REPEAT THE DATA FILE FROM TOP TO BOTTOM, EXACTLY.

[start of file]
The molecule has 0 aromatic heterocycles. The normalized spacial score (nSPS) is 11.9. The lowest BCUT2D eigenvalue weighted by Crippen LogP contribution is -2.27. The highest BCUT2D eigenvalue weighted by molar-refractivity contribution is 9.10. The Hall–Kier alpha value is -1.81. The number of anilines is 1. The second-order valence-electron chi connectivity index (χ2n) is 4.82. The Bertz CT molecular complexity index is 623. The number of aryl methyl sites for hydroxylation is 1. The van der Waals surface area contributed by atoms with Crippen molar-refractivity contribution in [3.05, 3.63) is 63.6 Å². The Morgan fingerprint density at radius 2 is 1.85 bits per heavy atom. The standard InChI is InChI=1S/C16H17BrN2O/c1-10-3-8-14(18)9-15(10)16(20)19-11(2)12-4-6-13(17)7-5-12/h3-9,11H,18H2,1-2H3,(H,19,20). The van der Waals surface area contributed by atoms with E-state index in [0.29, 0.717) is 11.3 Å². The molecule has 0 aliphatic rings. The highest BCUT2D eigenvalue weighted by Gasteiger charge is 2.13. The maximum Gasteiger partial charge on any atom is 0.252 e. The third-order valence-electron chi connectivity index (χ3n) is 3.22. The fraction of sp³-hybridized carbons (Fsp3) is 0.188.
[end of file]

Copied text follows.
The molecule has 0 aromatic heterocycles. The normalized spacial score (nSPS) is 11.9. The lowest BCUT2D eigenvalue weighted by Crippen LogP contribution is -2.27. The highest BCUT2D eigenvalue weighted by molar-refractivity contribution is 9.10. The Hall–Kier alpha value is -1.81. The number of anilines is 1. The second-order valence-electron chi connectivity index (χ2n) is 4.82. The Bertz CT molecular complexity index is 623. The number of aryl methyl sites for hydroxylation is 1. The van der Waals surface area contributed by atoms with Crippen molar-refractivity contribution in [3.05, 3.63) is 63.6 Å². The Morgan fingerprint density at radius 2 is 1.85 bits per heavy atom. The standard InChI is InChI=1S/C16H17BrN2O/c1-10-3-8-14(18)9-15(10)16(20)19-11(2)12-4-6-13(17)7-5-12/h3-9,11H,18H2,1-2H3,(H,19,20). The van der Waals surface area contributed by atoms with E-state index in [0.29, 0.717) is 11.3 Å². The molecule has 0 aliphatic rings. The highest BCUT2D eigenvalue weighted by Gasteiger charge is 2.13. The maximum Gasteiger partial charge on any atom is 0.252 e. The third-order valence-electron chi connectivity index (χ3n) is 3.22. The fraction of sp³-hybridized carbons (Fsp3) is 0.188.